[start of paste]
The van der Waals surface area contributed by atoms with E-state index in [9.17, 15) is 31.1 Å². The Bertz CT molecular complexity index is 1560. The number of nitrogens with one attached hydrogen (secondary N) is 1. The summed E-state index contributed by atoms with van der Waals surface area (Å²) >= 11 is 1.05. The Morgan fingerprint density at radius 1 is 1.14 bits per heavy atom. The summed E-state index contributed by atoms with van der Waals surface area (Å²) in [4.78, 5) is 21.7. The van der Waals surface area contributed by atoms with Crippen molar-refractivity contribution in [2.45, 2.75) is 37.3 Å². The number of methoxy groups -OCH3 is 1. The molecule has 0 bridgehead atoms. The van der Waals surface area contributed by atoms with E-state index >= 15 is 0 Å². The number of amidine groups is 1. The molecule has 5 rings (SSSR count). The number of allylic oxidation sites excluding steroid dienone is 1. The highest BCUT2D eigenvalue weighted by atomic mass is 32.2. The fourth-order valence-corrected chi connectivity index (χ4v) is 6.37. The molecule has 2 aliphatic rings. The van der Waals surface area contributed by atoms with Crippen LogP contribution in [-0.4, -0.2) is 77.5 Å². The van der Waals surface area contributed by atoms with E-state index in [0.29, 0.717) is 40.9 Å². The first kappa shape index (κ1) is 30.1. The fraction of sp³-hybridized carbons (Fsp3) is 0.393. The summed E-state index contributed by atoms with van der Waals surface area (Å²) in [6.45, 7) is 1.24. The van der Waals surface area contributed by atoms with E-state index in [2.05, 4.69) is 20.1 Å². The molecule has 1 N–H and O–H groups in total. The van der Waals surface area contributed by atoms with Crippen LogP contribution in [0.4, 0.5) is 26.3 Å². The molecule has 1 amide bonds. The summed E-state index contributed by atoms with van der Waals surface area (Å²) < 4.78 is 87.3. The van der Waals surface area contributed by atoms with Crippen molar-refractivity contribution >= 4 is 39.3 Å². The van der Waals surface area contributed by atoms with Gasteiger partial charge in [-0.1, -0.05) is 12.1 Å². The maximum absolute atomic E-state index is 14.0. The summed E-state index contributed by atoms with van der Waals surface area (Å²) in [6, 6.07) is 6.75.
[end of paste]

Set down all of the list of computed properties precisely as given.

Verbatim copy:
The van der Waals surface area contributed by atoms with E-state index in [9.17, 15) is 31.1 Å². The Bertz CT molecular complexity index is 1560. The number of nitrogens with one attached hydrogen (secondary N) is 1. The summed E-state index contributed by atoms with van der Waals surface area (Å²) >= 11 is 1.05. The Morgan fingerprint density at radius 1 is 1.14 bits per heavy atom. The summed E-state index contributed by atoms with van der Waals surface area (Å²) in [4.78, 5) is 21.7. The van der Waals surface area contributed by atoms with Crippen molar-refractivity contribution in [2.45, 2.75) is 37.3 Å². The number of methoxy groups -OCH3 is 1. The molecule has 0 bridgehead atoms. The van der Waals surface area contributed by atoms with E-state index >= 15 is 0 Å². The number of amidine groups is 1. The molecule has 5 rings (SSSR count). The number of allylic oxidation sites excluding steroid dienone is 1. The highest BCUT2D eigenvalue weighted by atomic mass is 32.2. The fourth-order valence-corrected chi connectivity index (χ4v) is 6.37. The molecule has 2 aliphatic rings. The van der Waals surface area contributed by atoms with Crippen LogP contribution in [-0.4, -0.2) is 77.5 Å². The van der Waals surface area contributed by atoms with E-state index in [0.29, 0.717) is 40.9 Å². The first kappa shape index (κ1) is 30.1. The fraction of sp³-hybridized carbons (Fsp3) is 0.393. The summed E-state index contributed by atoms with van der Waals surface area (Å²) in [6.45, 7) is 1.24. The van der Waals surface area contributed by atoms with E-state index in [2.05, 4.69) is 20.1 Å². The molecule has 1 N–H and O–H groups in total. The van der Waals surface area contributed by atoms with Crippen LogP contribution in [0.4, 0.5) is 26.3 Å². The molecule has 1 amide bonds. The summed E-state index contributed by atoms with van der Waals surface area (Å²) < 4.78 is 87.3. The van der Waals surface area contributed by atoms with Crippen molar-refractivity contribution >= 4 is 39.3 Å². The van der Waals surface area contributed by atoms with Gasteiger partial charge in [-0.1, -0.05) is 12.1 Å². The maximum absolute atomic E-state index is 14.0. The summed E-state index contributed by atoms with van der Waals surface area (Å²) in [6, 6.07) is 6.75.